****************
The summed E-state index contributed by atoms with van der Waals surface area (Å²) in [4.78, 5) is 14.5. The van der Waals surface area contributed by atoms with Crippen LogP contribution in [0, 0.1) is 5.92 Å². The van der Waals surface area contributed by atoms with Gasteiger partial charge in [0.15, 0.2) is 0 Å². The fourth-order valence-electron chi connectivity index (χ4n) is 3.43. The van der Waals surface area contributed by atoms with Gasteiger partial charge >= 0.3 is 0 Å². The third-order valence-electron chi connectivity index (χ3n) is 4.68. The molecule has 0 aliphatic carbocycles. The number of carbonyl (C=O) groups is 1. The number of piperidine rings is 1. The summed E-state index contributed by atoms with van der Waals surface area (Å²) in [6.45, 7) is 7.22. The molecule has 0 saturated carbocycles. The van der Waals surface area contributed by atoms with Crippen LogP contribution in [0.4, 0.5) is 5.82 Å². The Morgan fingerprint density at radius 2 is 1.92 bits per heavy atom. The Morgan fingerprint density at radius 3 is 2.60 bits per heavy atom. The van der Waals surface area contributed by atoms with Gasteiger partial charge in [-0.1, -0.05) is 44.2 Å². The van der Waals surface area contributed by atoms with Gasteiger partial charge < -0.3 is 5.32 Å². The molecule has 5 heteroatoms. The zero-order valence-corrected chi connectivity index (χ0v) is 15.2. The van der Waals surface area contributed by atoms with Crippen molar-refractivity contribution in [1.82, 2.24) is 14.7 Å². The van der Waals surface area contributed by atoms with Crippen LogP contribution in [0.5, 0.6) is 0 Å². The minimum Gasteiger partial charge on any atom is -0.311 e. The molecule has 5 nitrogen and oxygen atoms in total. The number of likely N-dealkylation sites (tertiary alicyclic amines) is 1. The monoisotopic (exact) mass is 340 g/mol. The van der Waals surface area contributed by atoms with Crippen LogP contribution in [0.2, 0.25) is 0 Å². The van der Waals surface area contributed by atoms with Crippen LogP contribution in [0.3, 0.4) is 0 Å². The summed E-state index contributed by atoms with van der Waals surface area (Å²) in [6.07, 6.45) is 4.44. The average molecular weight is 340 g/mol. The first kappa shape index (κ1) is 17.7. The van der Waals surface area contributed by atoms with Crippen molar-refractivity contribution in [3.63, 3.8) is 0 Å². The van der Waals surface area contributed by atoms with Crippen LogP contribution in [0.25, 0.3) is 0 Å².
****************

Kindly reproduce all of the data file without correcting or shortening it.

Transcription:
The summed E-state index contributed by atoms with van der Waals surface area (Å²) in [4.78, 5) is 14.5. The van der Waals surface area contributed by atoms with Crippen LogP contribution in [0, 0.1) is 5.92 Å². The van der Waals surface area contributed by atoms with Gasteiger partial charge in [0.15, 0.2) is 0 Å². The fourth-order valence-electron chi connectivity index (χ4n) is 3.43. The van der Waals surface area contributed by atoms with Gasteiger partial charge >= 0.3 is 0 Å². The third-order valence-electron chi connectivity index (χ3n) is 4.68. The molecule has 0 aliphatic carbocycles. The number of carbonyl (C=O) groups is 1. The number of piperidine rings is 1. The summed E-state index contributed by atoms with van der Waals surface area (Å²) in [6.45, 7) is 7.22. The molecule has 0 saturated carbocycles. The van der Waals surface area contributed by atoms with Crippen LogP contribution in [0.4, 0.5) is 5.82 Å². The Morgan fingerprint density at radius 2 is 1.92 bits per heavy atom. The Morgan fingerprint density at radius 3 is 2.60 bits per heavy atom. The van der Waals surface area contributed by atoms with Gasteiger partial charge in [-0.1, -0.05) is 44.2 Å². The van der Waals surface area contributed by atoms with Gasteiger partial charge < -0.3 is 5.32 Å². The molecule has 5 heteroatoms. The zero-order valence-corrected chi connectivity index (χ0v) is 15.2. The van der Waals surface area contributed by atoms with Crippen molar-refractivity contribution in [1.82, 2.24) is 14.7 Å². The van der Waals surface area contributed by atoms with Crippen LogP contribution in [0.5, 0.6) is 0 Å². The minimum Gasteiger partial charge on any atom is -0.311 e. The molecule has 5 nitrogen and oxygen atoms in total. The number of likely N-dealkylation sites (tertiary alicyclic amines) is 1. The monoisotopic (exact) mass is 340 g/mol. The van der Waals surface area contributed by atoms with Crippen LogP contribution in [0.2, 0.25) is 0 Å². The van der Waals surface area contributed by atoms with Crippen LogP contribution in [0.3, 0.4) is 0 Å². The summed E-state index contributed by atoms with van der Waals surface area (Å²) in [6.07, 6.45) is 4.44. The average molecular weight is 340 g/mol. The first kappa shape index (κ1) is 17.7. The van der Waals surface area contributed by atoms with Crippen molar-refractivity contribution in [3.63, 3.8) is 0 Å². The van der Waals surface area contributed by atoms with Crippen LogP contribution in [0.25, 0.3) is 0 Å².